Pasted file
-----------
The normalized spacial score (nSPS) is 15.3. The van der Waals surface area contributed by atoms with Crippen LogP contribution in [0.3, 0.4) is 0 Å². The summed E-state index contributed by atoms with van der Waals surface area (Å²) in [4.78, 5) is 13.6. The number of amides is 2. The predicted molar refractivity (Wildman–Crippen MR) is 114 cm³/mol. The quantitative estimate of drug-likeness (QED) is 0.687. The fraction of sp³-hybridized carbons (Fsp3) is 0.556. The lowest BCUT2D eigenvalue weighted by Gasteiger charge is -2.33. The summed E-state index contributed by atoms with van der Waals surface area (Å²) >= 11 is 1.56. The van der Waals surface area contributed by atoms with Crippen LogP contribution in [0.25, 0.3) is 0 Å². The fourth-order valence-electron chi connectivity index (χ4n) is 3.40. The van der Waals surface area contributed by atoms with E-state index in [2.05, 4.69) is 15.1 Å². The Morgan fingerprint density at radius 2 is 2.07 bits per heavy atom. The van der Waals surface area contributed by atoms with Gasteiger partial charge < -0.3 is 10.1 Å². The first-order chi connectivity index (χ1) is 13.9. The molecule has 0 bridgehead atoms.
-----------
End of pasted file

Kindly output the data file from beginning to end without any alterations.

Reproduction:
The normalized spacial score (nSPS) is 15.3. The van der Waals surface area contributed by atoms with Crippen LogP contribution in [0.3, 0.4) is 0 Å². The summed E-state index contributed by atoms with van der Waals surface area (Å²) in [4.78, 5) is 13.6. The number of amides is 2. The predicted molar refractivity (Wildman–Crippen MR) is 114 cm³/mol. The quantitative estimate of drug-likeness (QED) is 0.687. The fraction of sp³-hybridized carbons (Fsp3) is 0.556. The lowest BCUT2D eigenvalue weighted by Gasteiger charge is -2.33. The summed E-state index contributed by atoms with van der Waals surface area (Å²) >= 11 is 1.56. The van der Waals surface area contributed by atoms with Crippen LogP contribution in [0.25, 0.3) is 0 Å². The fourth-order valence-electron chi connectivity index (χ4n) is 3.40. The van der Waals surface area contributed by atoms with E-state index in [2.05, 4.69) is 15.1 Å². The Morgan fingerprint density at radius 2 is 2.07 bits per heavy atom. The van der Waals surface area contributed by atoms with Gasteiger partial charge < -0.3 is 10.1 Å². The first-order chi connectivity index (χ1) is 13.9. The molecule has 0 bridgehead atoms.